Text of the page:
- Evolutionary ecology research
- Horticultural research
- Plant diversity research
- Amalie Dietrich project
- Australian freshwater algae
- Australian mesic zone biota
- Biology of Myrtaceae
- Cycad evolution and diversity
- DNA of ground orchids
- DNA studies of Restionaceae
- Evolution of Australian Utricularia
- Evolution of Proteaceae
- Fern biodiversity of Australia
- Key to the Lichen Genus Pertusaria
- Lamiaceae & Urticaceae
- Lepidoziaceae - southern liverworts
- Marine algae
- New Species and phylogeny in Restionaceae
- Phylogenetic biome conservatism
- Phylogeny and new species of Australian Utricularia
- Phylogeny of Orchidaceae tribe Diurideae
- Pollination studies in Prostanthera
- Project Camellia
- She-oaks - tough survivors
- Telopea special edition
- Theaceae of South-East Asia
- Trees of Papua New Guinea
- Tristaniopsis in south-east Asia
- Urticaceae of Java
- XVIII International Botanical Congress
- Plant pathology research
- Herbarium & resources
- Scientific publications
Evolution of Australian Utricularia
Dr Richard W. Jobson - Systematic Botanist
Utricularia L. (Lentibulariaceae) is the largest genus of carnivorous angiosperms containing 217 recognised species worldwide. Utricularia exhibits an extraordinary range of morphological diversity, occupying nutrient deficient habitats including epiphytic, rheophytic, suspended aquatic, and terrestrial, and have evolved metabolically expensive suction bladder-traps that are subject to strong selection that depends on assemblages of prey.
In his 1989 monograph of Utricularia Peter Taylor delimited the genus into the following two subgenera: Polypompholyx (three species), including two sections (Tridentaria and Polypompholyx); and Utricularia (211 species), including 35 sectional groupings. Currently, the genus is divided into three subgenera, including Polypompholyx, Bivalvaria and Utricularia. One of these subgenera, Polypompholyx, now includes section Pleiochasia.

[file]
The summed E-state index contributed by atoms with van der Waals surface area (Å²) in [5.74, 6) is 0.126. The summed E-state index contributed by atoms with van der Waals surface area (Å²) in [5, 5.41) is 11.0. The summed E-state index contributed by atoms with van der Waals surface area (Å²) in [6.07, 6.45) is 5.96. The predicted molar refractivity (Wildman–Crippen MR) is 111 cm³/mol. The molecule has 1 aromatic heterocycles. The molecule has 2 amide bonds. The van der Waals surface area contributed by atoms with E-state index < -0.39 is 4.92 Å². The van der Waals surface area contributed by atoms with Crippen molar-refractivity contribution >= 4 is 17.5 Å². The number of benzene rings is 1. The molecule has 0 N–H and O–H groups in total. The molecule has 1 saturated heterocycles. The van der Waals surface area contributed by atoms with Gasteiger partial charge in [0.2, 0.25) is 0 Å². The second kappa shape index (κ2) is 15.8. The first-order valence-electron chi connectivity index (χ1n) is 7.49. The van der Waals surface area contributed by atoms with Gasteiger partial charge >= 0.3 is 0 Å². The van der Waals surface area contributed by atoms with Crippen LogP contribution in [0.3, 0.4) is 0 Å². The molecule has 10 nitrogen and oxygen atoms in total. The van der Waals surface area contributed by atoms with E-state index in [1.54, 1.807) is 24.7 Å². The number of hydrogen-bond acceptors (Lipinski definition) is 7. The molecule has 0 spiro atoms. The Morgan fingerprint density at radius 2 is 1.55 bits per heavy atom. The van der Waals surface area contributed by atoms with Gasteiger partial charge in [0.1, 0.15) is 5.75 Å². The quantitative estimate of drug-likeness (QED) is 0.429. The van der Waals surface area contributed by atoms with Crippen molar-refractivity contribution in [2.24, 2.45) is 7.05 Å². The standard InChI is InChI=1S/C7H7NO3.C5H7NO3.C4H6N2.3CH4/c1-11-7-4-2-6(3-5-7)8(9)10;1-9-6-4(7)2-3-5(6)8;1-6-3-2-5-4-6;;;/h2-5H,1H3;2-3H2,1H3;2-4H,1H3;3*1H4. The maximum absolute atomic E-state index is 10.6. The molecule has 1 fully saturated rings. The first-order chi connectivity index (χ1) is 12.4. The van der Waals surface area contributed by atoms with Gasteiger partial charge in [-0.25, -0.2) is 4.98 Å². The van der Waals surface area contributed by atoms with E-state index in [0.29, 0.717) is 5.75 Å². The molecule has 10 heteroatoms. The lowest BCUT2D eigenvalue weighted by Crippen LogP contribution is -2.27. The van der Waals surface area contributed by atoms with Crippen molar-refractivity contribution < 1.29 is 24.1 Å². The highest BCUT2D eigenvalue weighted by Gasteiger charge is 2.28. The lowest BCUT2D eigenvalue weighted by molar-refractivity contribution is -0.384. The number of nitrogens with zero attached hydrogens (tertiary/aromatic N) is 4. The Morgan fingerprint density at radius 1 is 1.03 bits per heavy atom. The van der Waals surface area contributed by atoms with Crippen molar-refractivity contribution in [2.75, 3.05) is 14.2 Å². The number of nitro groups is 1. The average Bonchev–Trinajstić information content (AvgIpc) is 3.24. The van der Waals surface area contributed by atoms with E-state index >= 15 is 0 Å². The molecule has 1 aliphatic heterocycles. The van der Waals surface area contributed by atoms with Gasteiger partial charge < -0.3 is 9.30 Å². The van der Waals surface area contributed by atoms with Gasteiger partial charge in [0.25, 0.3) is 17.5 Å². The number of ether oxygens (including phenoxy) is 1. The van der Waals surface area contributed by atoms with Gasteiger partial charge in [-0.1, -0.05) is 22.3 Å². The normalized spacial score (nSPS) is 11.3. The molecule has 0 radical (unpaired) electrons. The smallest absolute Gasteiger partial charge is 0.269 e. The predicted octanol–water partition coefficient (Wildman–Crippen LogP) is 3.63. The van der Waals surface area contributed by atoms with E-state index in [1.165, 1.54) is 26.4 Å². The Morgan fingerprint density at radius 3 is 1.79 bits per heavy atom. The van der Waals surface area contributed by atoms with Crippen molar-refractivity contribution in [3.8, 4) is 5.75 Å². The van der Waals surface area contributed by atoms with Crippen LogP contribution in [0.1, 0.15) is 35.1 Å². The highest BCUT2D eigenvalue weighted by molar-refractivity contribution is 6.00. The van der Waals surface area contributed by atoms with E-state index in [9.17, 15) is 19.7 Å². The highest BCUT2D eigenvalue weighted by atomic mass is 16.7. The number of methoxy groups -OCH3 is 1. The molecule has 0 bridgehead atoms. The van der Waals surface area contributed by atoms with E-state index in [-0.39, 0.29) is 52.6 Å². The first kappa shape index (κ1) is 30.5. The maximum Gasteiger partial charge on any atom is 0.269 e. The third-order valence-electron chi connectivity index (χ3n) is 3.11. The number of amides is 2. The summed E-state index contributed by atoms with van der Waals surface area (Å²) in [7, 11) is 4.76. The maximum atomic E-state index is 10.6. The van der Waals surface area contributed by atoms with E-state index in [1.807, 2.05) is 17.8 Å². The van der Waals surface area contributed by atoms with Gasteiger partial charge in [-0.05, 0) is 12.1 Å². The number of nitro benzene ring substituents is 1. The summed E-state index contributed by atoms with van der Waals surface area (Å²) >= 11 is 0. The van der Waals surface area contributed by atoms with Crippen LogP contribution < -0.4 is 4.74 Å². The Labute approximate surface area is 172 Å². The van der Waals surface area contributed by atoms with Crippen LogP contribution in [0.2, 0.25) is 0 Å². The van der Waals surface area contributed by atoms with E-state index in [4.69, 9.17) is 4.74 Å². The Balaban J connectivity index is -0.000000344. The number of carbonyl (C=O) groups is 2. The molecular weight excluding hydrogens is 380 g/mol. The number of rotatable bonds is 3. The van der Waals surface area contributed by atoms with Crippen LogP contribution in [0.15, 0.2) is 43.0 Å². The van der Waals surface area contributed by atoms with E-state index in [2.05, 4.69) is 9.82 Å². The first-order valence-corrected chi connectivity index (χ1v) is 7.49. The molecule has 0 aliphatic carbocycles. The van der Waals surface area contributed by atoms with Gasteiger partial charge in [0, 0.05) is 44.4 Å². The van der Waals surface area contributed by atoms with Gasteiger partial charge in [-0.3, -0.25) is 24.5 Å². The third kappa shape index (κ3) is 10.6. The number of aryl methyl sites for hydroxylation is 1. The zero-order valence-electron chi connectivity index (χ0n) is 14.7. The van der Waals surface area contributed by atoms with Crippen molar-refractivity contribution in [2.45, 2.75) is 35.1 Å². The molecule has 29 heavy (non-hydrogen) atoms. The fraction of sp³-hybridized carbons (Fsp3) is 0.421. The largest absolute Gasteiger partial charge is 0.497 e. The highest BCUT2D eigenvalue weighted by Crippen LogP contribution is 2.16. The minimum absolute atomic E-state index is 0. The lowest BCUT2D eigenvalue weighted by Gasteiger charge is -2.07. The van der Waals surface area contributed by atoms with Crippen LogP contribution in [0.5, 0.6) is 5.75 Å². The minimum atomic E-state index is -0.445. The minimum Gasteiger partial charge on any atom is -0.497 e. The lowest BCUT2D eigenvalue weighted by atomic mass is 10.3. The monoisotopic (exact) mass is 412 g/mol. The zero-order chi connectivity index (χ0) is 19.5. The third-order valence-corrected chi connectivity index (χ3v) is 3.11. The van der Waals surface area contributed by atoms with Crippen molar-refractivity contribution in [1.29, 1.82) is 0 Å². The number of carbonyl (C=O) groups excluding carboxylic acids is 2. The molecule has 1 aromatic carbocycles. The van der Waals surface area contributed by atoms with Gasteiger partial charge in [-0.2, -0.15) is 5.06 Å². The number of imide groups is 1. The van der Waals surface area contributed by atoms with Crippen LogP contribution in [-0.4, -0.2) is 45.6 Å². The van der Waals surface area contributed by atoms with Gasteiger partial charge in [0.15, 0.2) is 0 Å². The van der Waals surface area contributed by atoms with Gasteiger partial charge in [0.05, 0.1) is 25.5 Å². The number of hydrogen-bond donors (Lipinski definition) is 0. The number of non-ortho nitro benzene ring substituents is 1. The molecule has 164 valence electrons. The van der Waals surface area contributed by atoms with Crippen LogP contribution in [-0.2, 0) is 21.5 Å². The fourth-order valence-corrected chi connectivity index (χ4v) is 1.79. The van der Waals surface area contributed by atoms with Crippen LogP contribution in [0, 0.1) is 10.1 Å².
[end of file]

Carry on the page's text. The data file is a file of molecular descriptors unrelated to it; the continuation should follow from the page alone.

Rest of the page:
In previous phylogenetic studies, I have sampled heavily in subgenera Bivalvaria and Utricularia, and until recently the 37 endemic Australasian species of subgenus Polypompholyx have remained unstudied. After extensive fieldwork, and with use of herbarium sheet resources, sufficient material for DNA extraction has been collected. Phylogenetic analyses of sequence data from chloroplast and nuclear markers, and morphological characters, are being used to assess evolutionary and biogeographic patterns and taxonomic limits within subgenus Polypompholyx.
The project has established the sister relationship of sections Polypompholyx and Pleiochasia, and future work will determine how many species comprise the variable ‘U. dichotoma complex’ (U. dichotoma, U. monanthos, U. beaugleholei, U. novae-zelandiae), and examine unusual filiform corolla lobes that have evolved within the lineage three times independently (U. dunlopii, U. dunstaniae-U. antennifera, U. capilliflora). The distribution of three of these species is sympatric near the base of the Arnhem Land Escarpment, which raises the possibility that pollinator driven selection pressure acted on lobe elongation. Future studies of this novel model of floral mimicry will involve population level ecology, phylogeography, and investigations of floral development genes that may be involved.
My research will provide necessary data for production of a revision of the Australian species for inclusion in the Flora of Australia, and assessment of conservation status for endangered species and their environmentally sensitive habitats.
Photos: R. Jobson, N. Rebbert, A. Orme, M. Hingst